5 Common Misconceptions About Quartz Countertops
The popularity of quartz countertops has exploded over the past few years as an alternative to granite or marble. There are plenty of good reasons for this, too, as quartz offers quite a few advantages over some natural stone choices on the market. For one, quartz is available in a much wider array of colors, shades and patterns, allowing you to go craft a unique look to match your vision. Quartz is also a seriously strong building material and requires less maintenance than a comparable slab of granite, marble or other natural stone. However, with the recent rise of quartz has come quite a bit of misinformation and misunderstanding, so we thought we would help prospective buyers by setting the record straight.
1) Quartz and Quartzite Are Not the Same
This is an understandable misconception given the similarity in the names. While both materials do in fact contain quartz crystals and silica, quartzite is a natural metamorphic rock that has been quarried and cut slabs. Quartzite stands out from marble or granite in its durability and unique appearance, featuring a wide range of colors and shades as well as interesting mineral streaking patterns. Quartz, on the other hand, is an amalgam of roughly 90% quartz and other minerals, with the other 10% being resin and pigments to form a slab. This gives manufacturers the ability to create countertops that can resemble natural stone or go for totally unique colors, patterns and shades that aren't found in nature. This includes deep blues, brilliant greens, lavender or deep reds.
2) Quartz Is Indestructible
Contrary to what some eager salesmen might want to tell you, quartz countertops are tough, but not exactly bulletproof. Quartz is more durable than marble or granite, but it can still crack or scratch, as most of it is still made up of natural stone. Quartz is more susceptible to damage from heat than other natural stone as well. A hot pan right off the stove has the potential to partially melt or discolor. However, whether you have quartz or natural stone countertops, we recommend using a trivet or heat pad to place pots, pans, and hot serving dishes on just to be safe. We also recommend always using a cutting board during your meal-prep, as sharp knives can scratch the surface (as well as dull the blade's edge). It's also a good idea to be careful in sliding objects across the surface, such as serving trays or stoneware. Be aware of jewelry as well, as precious stones can nick and scratch the surface when moving heavy objects across the counter.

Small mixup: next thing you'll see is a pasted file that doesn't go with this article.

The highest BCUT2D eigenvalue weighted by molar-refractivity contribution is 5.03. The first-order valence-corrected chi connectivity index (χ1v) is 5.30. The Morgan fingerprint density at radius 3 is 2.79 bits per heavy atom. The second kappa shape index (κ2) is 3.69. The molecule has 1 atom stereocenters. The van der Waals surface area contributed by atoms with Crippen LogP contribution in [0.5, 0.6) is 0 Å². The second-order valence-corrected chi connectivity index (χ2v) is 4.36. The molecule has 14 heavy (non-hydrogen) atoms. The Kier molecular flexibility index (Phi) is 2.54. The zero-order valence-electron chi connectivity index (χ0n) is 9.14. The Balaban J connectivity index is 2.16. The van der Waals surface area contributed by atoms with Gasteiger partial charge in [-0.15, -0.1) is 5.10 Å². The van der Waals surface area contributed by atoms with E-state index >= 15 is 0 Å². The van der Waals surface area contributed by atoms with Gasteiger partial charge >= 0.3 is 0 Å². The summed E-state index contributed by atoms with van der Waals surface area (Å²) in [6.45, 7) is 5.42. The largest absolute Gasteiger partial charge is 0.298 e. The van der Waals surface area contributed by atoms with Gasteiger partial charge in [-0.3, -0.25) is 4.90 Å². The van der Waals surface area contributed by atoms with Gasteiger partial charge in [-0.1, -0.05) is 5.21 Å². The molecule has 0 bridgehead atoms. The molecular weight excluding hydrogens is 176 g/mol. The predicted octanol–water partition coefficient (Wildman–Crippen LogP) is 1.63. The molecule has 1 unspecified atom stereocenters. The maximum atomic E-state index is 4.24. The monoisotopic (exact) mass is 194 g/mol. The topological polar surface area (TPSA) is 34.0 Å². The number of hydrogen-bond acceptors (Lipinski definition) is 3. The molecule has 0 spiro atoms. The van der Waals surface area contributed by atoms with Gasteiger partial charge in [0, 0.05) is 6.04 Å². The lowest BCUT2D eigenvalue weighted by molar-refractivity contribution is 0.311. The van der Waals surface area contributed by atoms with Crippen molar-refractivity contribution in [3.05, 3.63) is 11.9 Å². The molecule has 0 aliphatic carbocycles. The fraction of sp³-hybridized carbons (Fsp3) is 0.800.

3) Quartz Is Made of Completely Synthetic Materials
The standard blend of natural and synthetic materials is around 90:10 from most manufacturers, but you do see as high as 93%, with the rest consisting of the binding resins and pigmentation. Some lower quality slabs can contain as little as 88% natural materials, usually found in prefabricated kitchen and bathroom counters. Anything lower than these amounts just wouldn't provide the cohesive look to be able to resemble stone slabs. Any higher percentage would be compromising strength, as the resins and polymers holding the aggregate together wouldn't be able to do their job properly.
4) Quartz and Corian Are Interchangeable Terms
Corian is a solid surface material manufactured by DuPont. Corian is typically made with a 2:1 mix of resin and alumina trihydrate and can be had in a wide range of colors and patterns. It became popular throughout the 1970s and 80s for use as countertops or workbenches. DuPont also manufactures Corian Quartz (formally known as Zodiaq) which is its take on the quartz countertop material that we're primarily discussing in this article. Whereas standard Corian does not contain natural stone, Corian Quartz does.